Facebook has agreed to invest $20m in affordable housing initiatives after facing intense criticism for failing to help low-income residents in Silicon Valley where the technology boom has exacerbated displacement and gentrification.
The corporation, which is pushing forward with a massive campus expansion in northern California, announced on Friday a partnership with community organizations aimed at funding affordable housing construction and assisting tenants facing eviction.
Housing activists who have long been critical of Facebook and its role in accelerating income inequality in the region said the investment marked an “unprecedented” collaboration between Silicon Valley corporations and advocacy groups and that the project could push neighboring tech companies to better address local poverty.
“I’m hoping this fund will be the thing that starts to move the rest of the region,” said Tameeka Bennett, executive director of Youth United for Community Action (Yuca), a non-profit in East Palo Alto that helped negotiate the new agreement.
The housing shortage has reached crisis levels in Silicon Valley, which is also home to Google, Apple and many other wealthy technology firms. Rapid job creation combined with a lack of new housing has created an estimated shortfall of 22,000 homes, with the region building only 26% of the housing needed for low-income people, according to non-profit group Public Advocates.
That means only the wealthy can afford to live near their Silicon Valley jobs, forcing an estimated 70,000 low-income workers to commute more than 50 miles to work.
Facebook, headquartered in Menlo Park, has contributed to the problem in direct and indirect ways. The company sparked backlash after it began offering generous bonuses to employees if they live near campus, which advocates say has hastened gentrification. Local real estate managers have evicted low-income tenants en masse, explicitly marketing units to Facebook employees.
The funding announced this week is not simply a philanthropic donation from Facebook, which is valued at $350bn. The corporation is legally required to fund certain community benefits as part of its ongoing expansion project, and activists have spent months pressuring the company to make substantial investments.
Facebook plans to add 126,000 sq ft to its campus and bring 6,500 new employees to the area, increasing the Menlo Park workforce by 20%. Development laws mandated that the corporation contribute $6.3m to below-market-rate housing.
Still, non-profit leaders said the housing fund could have a significant impact and noted that Facebook executives have relied heavily on the input of local advocates with the kind of intensive collaboration advocates rarely see from corporations.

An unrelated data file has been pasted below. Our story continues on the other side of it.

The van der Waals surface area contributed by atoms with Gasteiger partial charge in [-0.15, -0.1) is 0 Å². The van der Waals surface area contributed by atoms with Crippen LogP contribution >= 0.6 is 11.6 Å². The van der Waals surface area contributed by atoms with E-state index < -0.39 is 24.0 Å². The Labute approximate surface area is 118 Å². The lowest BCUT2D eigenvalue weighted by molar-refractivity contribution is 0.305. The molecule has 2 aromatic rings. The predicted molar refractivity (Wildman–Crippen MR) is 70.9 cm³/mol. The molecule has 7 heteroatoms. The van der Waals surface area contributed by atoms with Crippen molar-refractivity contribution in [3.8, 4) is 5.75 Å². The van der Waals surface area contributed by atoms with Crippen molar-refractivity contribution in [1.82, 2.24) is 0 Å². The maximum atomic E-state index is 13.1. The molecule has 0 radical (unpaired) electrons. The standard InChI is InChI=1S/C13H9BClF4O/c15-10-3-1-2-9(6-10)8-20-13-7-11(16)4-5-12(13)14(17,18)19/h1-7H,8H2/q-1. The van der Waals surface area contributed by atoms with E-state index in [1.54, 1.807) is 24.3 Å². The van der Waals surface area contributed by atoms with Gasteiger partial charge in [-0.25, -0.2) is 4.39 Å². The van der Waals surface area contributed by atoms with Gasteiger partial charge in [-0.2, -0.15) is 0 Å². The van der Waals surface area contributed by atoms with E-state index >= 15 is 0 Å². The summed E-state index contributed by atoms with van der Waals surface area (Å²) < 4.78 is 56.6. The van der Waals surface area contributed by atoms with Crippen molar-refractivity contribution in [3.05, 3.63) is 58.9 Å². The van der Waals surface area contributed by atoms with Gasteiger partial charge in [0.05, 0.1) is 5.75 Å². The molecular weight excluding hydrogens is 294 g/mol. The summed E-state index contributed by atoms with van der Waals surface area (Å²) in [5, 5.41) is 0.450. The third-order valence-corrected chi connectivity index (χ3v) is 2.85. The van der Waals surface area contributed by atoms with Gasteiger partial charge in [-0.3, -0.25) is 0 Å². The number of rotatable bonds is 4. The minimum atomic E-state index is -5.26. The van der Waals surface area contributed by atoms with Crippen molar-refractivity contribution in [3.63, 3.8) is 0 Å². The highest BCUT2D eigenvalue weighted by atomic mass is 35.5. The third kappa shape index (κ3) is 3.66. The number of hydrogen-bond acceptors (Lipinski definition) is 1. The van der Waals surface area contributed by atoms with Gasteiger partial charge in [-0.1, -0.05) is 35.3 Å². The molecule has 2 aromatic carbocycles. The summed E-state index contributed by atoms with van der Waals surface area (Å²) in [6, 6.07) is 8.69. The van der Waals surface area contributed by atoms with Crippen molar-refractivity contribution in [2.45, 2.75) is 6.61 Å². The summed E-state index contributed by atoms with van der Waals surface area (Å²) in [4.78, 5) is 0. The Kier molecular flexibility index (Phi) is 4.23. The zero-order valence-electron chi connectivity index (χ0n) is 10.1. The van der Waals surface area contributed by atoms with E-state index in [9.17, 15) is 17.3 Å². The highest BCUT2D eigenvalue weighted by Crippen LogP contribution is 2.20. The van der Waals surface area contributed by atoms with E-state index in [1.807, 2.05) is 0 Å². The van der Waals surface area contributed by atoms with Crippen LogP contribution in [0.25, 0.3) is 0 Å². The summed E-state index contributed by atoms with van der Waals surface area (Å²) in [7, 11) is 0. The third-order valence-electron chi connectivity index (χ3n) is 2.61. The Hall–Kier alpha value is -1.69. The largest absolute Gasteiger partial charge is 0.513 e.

“The community groups that have the expertise really were equal players,” said Sam Tepperman-Gelfant, senior staff attorney at Public Advocates, which had raised formal objections to Facebook’s expansion proposal.
“I hope having one large prominent Silicon Valley company leading the way on this will be a wake-up call for all the other global corporations that the Bay Area is hosting and the need for them to work locally,” he added, “rather than just thinking of themselves as global corporations that exist online.”
In addition to investing $18.5m toward the creation and preservation of affordable housing, the company has offered $500,000 toward legal and rental assistance to tenants threatened with displacement.
A Facebook spokesman told the Guardian that the company doesn’t have projections on the number of housing units the partnership could fund, but noted that the $20m is an “initial contribution” and said the company hopes to “attract additional public, private and philanthropic entities to contribute to the fund”.
Kyra Brown, Yuca’s social justice program director, said it was critical that Facebook do a better job diversifying its workforce and hire locally in East Palo Alto, a historically black city. African American employees make up only 3% of the corporation’s senior leadership in the US.
“Silicon Valley is known as this very innovative place when it comes to addressing everyday issues,” she said, “but my hope is that we also take that same innovation and apply it to social issues.”
Brown, who grew up in East Palo Alto, said the announcement was an important first step in the tech sector helping to address inequities in the communities they’ve entered.
“I’m glad that Facebook is thinking about the legacy it wants to leave particularly when it comes to communities of color,” she said.
By Sam Levin